I became a pharmacist because I wanted to have a career that allows me to make a positive impact on patient care. I was a pharmacy technician throughout high school, and I witnessed the important role of the pharmacist. I love interacting with patients and seeing the effect the right medications can have on improving their health. I decided to specialize in cardiology because I was fascinated with the heart and its associated disorders. Drug therapy is vital for the management of cardiovascular diseases, so I knew this was an area where I would be able to make a difference through medication optimization and patient counseling.
How long have you been practicing as a pharmacist? Where have you worked during that time? Tell us about responsibilities you have at your job.
I have been practicing as a pharmacist for almost 6 years. I earned my Doctor of Pharmacy degree (PharmD) from Philadelphia College of Pharmacy in Philadelphia, Pennsylvania in 2015. I then completed a post-graduate pharmacy practice (PGY1) residency at Atlantic Health System in Morristown, New Jersey in 2016 followed by a cardiology pharmacy specialty (PGY2) residency at Cleveland Clinic in Cleveland, Ohio in 2017. Following my two years of residency training, I became an Assistant Professor of Pharmacy Practice at Duquesne University School of Pharmacy in Pittsburgh, Pennsylvania. One of my main roles is to educate pharmacy students on cardiovascular pharmacotherapy in their cardiology therapeutics course. I also teach in various electives and abilities-based labs. Additionally, as part of my clinical faculty position, I am a cardiology pharmacy specialist on an inpatient cardiology team at Allegheny General Hospital in Pittsburgh, Pennsylvania. I am involved in designing, recommending, monitoring, and evaluating drug therapy plans for our patients with cardiovascular disease, as well as providing patient education. I also precept students in their last year of the PharmD program at Duquesne University on five-week clinical rotations. In addition to my teaching and practice responsibilities, I am engaged in numerous research endeavors.
How long have you been an ACC member and why did you join the ACC?
I have been an American College of Cardiology (ACC) member since 2017. I joined to stay up-to-date on the newest developments in cardiology. There are various opportunities for education, such as programming at the Annual Meeting, continuing education presentations, and email blasts containing research articles and guideline updates. Additionally, I have been able to network with healthcare professionals across many disciplines and receive mentorship from esteemed practitioners. I also sought ways to get involved in the cardiology profession, so I joined the Cardiovascular Team Member Section within the ACC. I am now helping to plan continuing education opportunities for healthcare providers in the Pennsylvania Chapter of the ACC as part of the Education Committee.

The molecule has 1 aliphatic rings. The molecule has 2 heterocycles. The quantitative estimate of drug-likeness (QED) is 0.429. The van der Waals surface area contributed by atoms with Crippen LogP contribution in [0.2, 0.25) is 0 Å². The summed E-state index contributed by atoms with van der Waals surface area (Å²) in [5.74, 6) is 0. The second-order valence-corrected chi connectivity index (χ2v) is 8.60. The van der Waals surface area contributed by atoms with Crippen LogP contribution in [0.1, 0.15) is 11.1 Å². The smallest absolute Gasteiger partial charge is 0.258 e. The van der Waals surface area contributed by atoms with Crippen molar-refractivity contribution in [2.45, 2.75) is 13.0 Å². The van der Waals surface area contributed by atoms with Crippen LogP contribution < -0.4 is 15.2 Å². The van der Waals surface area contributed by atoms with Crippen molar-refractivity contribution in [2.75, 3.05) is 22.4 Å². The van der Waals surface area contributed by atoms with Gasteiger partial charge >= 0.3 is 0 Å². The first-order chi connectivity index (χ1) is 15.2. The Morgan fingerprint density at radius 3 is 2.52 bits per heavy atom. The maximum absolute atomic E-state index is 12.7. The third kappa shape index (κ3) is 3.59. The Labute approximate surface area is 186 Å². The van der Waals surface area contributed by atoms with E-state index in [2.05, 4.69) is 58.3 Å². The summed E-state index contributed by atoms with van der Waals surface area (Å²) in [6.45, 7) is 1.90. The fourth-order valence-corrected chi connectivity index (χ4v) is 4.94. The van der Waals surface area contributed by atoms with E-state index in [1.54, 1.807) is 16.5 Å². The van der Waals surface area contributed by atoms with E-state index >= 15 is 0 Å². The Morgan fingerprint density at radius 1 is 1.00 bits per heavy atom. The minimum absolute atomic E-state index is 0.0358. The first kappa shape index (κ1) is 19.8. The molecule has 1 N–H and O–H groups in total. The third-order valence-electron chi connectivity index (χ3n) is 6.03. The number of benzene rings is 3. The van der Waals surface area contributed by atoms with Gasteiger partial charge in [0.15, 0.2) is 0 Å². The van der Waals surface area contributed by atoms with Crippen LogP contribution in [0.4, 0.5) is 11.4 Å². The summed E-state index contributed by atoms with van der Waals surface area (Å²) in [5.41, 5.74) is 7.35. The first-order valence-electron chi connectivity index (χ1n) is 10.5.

What challenges have you faced professionally due to the COVID-19 pandemic?
At Duquesne University, safety of the students, faculty, and staff is of the utmost importance, so when the pandemic first hit, we moved all of the courses to an online format, which was no easy task. During this current school year, the faculty are teaching in person to a smaller cohort of students who wish to be on campus (social distancing and masks required) and streaming our courses live via Zoom for the rest of the class to attend. This was undoubtedly a unique situation for me where I needed to be creative in engaging the students near and far, while also showing my passion and enthusiasm through a mask. Another challenge was when Allegheny General Hospital made the difficult decision to temporarily suspend students from being on site for their clinical rotations. This could have prevented our pharmacy students from graduating on time; however, through a team effort with the preceptors at the hospital, we were able to offer rotations in a remote format that satisfied the necessary requirements for graduation. Last but certainly not least, ensuring safety of the patients and healthcare professionals at Allegheny General Hospital was vital. As a result, my cardiology team stopped doing bedside rounds and transitioned to meeting in a conference room or on Zoom to discuss patient care. The pandemic has shown me the beauty of people coming together during a very difficult and uncertain time to help those in need. Although we faced, and will continue to face, numerous challenges during this pandemic, I feel fortunate to be able to provide care to my patients and education to my students.
What are you looking forward to most post-pandemic in your personal life and in your workplace?
I am looking forward to spending time with my family and friends, as well as the activities we once took for granted, such as eating out at restaurants, attending concerts, and traveling. In the workplace, I miss the simplicity of having in-person conversations with my patients, students, and colleagues without the constant worry of contracting or spreading COVID-19, and I am excited to gain back some sense of normalcy (minus the Pittsburgh traffic!).
CVTEAM WEBINARS AVAILABLE
A new website featuring webinars has been created for the CVTeam. Find it here along with information regarding relevant upcoming webinars. Archived webinar recordings are also available.
Pennsylvania Chapter, American College of Cardiology